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SUPREME COURT ADVOCATE-ON-RECORD ASSOCIATION vs. UNION OF INDIA

SUPREME COURT ADVOCATE-ON-RECORD ASSOCIATION vs. UNION OF INDIA

By Jyoti Singh

EQUIVALENT CITATION: AIR 1994 SC 868

CASE NO.: Writ Petition (civil)1303 of 1987

RESPONDENT: Union of India

DATE OF JUDGMENT: 06/10/1993

BENCH: Ratnavel Pandian, A.M. Ahmadi, Kuldip Singh, J.S. Verma, M.M. Punchhi, Yogeshwar Dayal, G.N. Ray, Dr. A.S. Anand, S.P. Bharucha

ISSUES OF THE CASE: Scope of the word “Consultation” in Article 124(2) of Constitution of India.

FACTS OF THE CASE: In the late 1980s, a practicing lawyer of the Supreme Court Subash Sharma, the Supreme Court Advocates-on-Record Association and the Honorary Secretary of the Bombay Bar Association filed petitions before the SC asking for vacancies of judges of various High Courts and Supreme Court be filled. While hearing the petitions, the Supreme Court felt the need to have its decision in the First Judges case, S.P Gupta vs. President of India, reconsidered by a larger bench.

The question of appointment and transfer of judges was, thus, referred to a nine-judge bench.

In the First Judges Case, a circular issued by the law minister was challenged. It requested the Governors and Chief Ministers to-

  1. Obtain the consent of additional judges of relevant High Courts (whose post was not confirmed) to be appointed as Permanent Judges in any other High Court in India, and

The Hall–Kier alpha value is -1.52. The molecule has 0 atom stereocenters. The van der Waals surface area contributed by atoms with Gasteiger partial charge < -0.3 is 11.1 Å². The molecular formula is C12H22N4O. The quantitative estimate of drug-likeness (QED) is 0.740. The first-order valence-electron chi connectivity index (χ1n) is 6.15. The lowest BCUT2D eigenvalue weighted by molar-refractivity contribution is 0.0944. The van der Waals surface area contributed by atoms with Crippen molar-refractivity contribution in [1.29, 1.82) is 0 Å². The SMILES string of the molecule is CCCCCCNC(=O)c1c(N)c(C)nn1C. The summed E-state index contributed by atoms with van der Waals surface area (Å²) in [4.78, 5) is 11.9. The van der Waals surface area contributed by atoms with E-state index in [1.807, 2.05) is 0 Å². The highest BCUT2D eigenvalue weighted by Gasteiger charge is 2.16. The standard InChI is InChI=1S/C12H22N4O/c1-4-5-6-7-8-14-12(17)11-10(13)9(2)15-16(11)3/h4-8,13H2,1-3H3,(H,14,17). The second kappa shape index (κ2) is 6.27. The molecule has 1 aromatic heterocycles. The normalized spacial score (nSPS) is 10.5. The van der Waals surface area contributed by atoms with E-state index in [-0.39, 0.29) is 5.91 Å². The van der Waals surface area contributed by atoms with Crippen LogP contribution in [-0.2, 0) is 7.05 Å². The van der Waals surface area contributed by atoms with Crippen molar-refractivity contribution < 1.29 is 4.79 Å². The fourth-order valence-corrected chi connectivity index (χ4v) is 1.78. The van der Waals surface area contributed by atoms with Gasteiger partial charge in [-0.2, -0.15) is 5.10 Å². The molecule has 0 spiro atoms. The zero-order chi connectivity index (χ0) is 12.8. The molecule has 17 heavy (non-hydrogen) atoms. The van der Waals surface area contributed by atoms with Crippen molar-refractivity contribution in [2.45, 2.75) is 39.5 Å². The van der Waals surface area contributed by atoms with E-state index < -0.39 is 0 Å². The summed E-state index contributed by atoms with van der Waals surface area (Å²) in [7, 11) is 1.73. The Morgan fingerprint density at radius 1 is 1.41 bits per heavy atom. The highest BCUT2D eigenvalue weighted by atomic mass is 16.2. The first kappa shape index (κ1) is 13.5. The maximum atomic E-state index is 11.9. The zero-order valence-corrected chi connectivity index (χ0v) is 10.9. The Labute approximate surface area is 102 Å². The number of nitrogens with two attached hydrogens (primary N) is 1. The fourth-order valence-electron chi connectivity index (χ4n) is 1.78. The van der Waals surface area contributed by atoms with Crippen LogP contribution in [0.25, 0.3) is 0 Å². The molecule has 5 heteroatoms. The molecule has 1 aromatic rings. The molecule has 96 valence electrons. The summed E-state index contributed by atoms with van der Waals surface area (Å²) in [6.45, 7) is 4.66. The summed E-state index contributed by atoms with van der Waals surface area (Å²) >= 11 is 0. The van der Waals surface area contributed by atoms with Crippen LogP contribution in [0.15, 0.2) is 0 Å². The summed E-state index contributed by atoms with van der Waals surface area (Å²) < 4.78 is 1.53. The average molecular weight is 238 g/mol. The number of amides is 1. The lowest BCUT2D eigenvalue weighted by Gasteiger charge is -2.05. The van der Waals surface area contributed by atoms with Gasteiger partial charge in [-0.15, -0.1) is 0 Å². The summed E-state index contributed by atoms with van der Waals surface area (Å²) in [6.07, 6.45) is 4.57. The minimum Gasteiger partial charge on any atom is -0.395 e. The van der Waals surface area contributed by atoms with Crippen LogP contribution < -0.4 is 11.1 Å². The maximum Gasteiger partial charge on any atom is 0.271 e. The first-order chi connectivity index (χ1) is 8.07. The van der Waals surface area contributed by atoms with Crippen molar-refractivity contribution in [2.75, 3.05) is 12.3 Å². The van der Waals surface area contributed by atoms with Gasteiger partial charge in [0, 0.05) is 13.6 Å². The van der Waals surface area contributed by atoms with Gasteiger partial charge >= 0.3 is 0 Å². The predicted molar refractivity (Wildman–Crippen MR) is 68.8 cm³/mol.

2. Obtain the consent of people who would be offered judgeship in future to be appointed initially in a High Court other than their state High Court.

PILs and Writ Petitions were filed. Some questioned the practice of appointing additional judges even when there were vacancies for permanent judges; others questioned the constitutionality of transferring judges from one High Court to another. Some also questioned the need for consent of judges in such transfer.

While the Supreme Court, in this case, opened the gates of PILs to public-spirited citizens, apart from the victims of such encroachment of rights , it ruled in favor of the executive, giving it the driver’s seat in the judicial appointment process, giving the CJI or Chief Justice of any High Court only consultative role.

THE JUDGMENT OF THE CASE:

The nine-judge bench overruled the decision in the First Judges case and observed that judicial appointments should be “integrated, participatory and consultative”. Both judiciary and executive were to make the appointments collectively. When the government (via the President) conflicted with the CJI or Chief Justice of any High Court, the opinion of the latter would prevail in judicial appointments.

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